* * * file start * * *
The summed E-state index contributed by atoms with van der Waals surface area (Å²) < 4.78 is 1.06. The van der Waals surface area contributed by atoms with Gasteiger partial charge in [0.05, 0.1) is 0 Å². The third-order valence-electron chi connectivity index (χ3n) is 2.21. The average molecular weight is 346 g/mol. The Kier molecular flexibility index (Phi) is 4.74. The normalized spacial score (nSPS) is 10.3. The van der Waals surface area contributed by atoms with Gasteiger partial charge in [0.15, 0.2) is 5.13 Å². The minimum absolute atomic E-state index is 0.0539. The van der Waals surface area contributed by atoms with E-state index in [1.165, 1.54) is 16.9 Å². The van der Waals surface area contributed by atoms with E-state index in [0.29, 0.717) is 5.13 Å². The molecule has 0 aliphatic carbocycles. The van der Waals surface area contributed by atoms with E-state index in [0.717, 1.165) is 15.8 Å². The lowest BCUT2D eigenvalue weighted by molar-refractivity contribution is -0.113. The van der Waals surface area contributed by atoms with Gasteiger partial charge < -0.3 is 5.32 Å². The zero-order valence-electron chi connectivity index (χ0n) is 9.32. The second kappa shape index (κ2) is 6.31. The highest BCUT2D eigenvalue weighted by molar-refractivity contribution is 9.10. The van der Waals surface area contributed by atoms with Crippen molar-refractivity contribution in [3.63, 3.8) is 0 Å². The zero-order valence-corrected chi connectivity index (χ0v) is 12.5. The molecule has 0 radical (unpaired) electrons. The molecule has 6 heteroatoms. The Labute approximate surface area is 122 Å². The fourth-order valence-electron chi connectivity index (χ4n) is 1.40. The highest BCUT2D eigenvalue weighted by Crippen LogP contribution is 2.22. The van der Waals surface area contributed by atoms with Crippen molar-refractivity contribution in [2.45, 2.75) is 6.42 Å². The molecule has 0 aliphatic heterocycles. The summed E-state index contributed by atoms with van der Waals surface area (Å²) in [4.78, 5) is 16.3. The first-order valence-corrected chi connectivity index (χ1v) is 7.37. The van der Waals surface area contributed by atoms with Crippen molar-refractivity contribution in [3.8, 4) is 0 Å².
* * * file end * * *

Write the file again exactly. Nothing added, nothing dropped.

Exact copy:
The summed E-state index contributed by atoms with van der Waals surface area (Å²) < 4.78 is 1.06. The van der Waals surface area contributed by atoms with Gasteiger partial charge in [0.05, 0.1) is 0 Å². The third-order valence-electron chi connectivity index (χ3n) is 2.21. The average molecular weight is 346 g/mol. The Kier molecular flexibility index (Phi) is 4.74. The normalized spacial score (nSPS) is 10.3. The van der Waals surface area contributed by atoms with Gasteiger partial charge in [0.15, 0.2) is 5.13 Å². The minimum absolute atomic E-state index is 0.0539. The van der Waals surface area contributed by atoms with E-state index in [1.165, 1.54) is 16.9 Å². The van der Waals surface area contributed by atoms with E-state index in [0.29, 0.717) is 5.13 Å². The molecule has 0 aliphatic carbocycles. The van der Waals surface area contributed by atoms with E-state index in [0.717, 1.165) is 15.8 Å². The lowest BCUT2D eigenvalue weighted by molar-refractivity contribution is -0.113. The van der Waals surface area contributed by atoms with Gasteiger partial charge < -0.3 is 5.32 Å². The zero-order valence-electron chi connectivity index (χ0n) is 9.32. The second kappa shape index (κ2) is 6.31. The highest BCUT2D eigenvalue weighted by molar-refractivity contribution is 9.10. The van der Waals surface area contributed by atoms with Crippen molar-refractivity contribution in [3.63, 3.8) is 0 Å². The zero-order valence-corrected chi connectivity index (χ0v) is 12.5. The molecule has 0 radical (unpaired) electrons. The molecule has 6 heteroatoms. The Labute approximate surface area is 122 Å². The fourth-order valence-electron chi connectivity index (χ4n) is 1.40. The highest BCUT2D eigenvalue weighted by Crippen LogP contribution is 2.22. The van der Waals surface area contributed by atoms with Crippen molar-refractivity contribution in [2.45, 2.75) is 6.42 Å². The molecule has 0 aliphatic heterocycles. The summed E-state index contributed by atoms with van der Waals surface area (Å²) in [4.78, 5) is 16.3. The first-order valence-corrected chi connectivity index (χ1v) is 7.37. The van der Waals surface area contributed by atoms with Crippen molar-refractivity contribution in [3.8, 4) is 0 Å².